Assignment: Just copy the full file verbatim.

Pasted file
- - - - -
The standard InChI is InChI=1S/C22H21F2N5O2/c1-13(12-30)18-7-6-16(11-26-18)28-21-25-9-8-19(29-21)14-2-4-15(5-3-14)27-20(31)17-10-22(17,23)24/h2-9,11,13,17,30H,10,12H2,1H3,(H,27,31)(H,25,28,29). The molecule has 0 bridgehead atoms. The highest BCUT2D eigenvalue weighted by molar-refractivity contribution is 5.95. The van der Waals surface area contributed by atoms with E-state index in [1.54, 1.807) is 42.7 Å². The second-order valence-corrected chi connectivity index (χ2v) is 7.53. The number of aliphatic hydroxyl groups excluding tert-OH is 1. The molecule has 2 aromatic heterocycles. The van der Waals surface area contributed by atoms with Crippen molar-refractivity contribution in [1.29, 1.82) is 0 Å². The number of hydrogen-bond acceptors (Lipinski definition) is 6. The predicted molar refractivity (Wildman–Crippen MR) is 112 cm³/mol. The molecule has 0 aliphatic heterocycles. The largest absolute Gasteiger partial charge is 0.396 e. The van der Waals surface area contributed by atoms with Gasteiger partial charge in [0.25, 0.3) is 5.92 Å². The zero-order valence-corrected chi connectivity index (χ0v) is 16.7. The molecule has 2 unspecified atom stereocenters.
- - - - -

The standard InChI is InChI=1S/C22H21F2N5O2/c1-13(12-30)18-7-6-16(11-26-18)28-21-25-9-8-19(29-21)14-2-4-15(5-3-14)27-20(31)17-10-22(17,23)24/h2-9,11,13,17,30H,10,12H2,1H3,(H,27,31)(H,25,28,29). The molecule has 0 bridgehead atoms. The highest BCUT2D eigenvalue weighted by molar-refractivity contribution is 5.95. The van der Waals surface area contributed by atoms with E-state index in [1.54, 1.807) is 42.7 Å². The second-order valence-corrected chi connectivity index (χ2v) is 7.53. The number of aliphatic hydroxyl groups excluding tert-OH is 1. The molecule has 2 aromatic heterocycles. The van der Waals surface area contributed by atoms with Crippen molar-refractivity contribution in [1.29, 1.82) is 0 Å². The number of hydrogen-bond acceptors (Lipinski definition) is 6. The predicted molar refractivity (Wildman–Crippen MR) is 112 cm³/mol. The molecule has 0 aliphatic heterocycles. The largest absolute Gasteiger partial charge is 0.396 e. The van der Waals surface area contributed by atoms with Gasteiger partial charge in [0.25, 0.3) is 5.92 Å². The zero-order valence-corrected chi connectivity index (χ0v) is 16.7. The molecule has 2 unspecified atom stereocenters.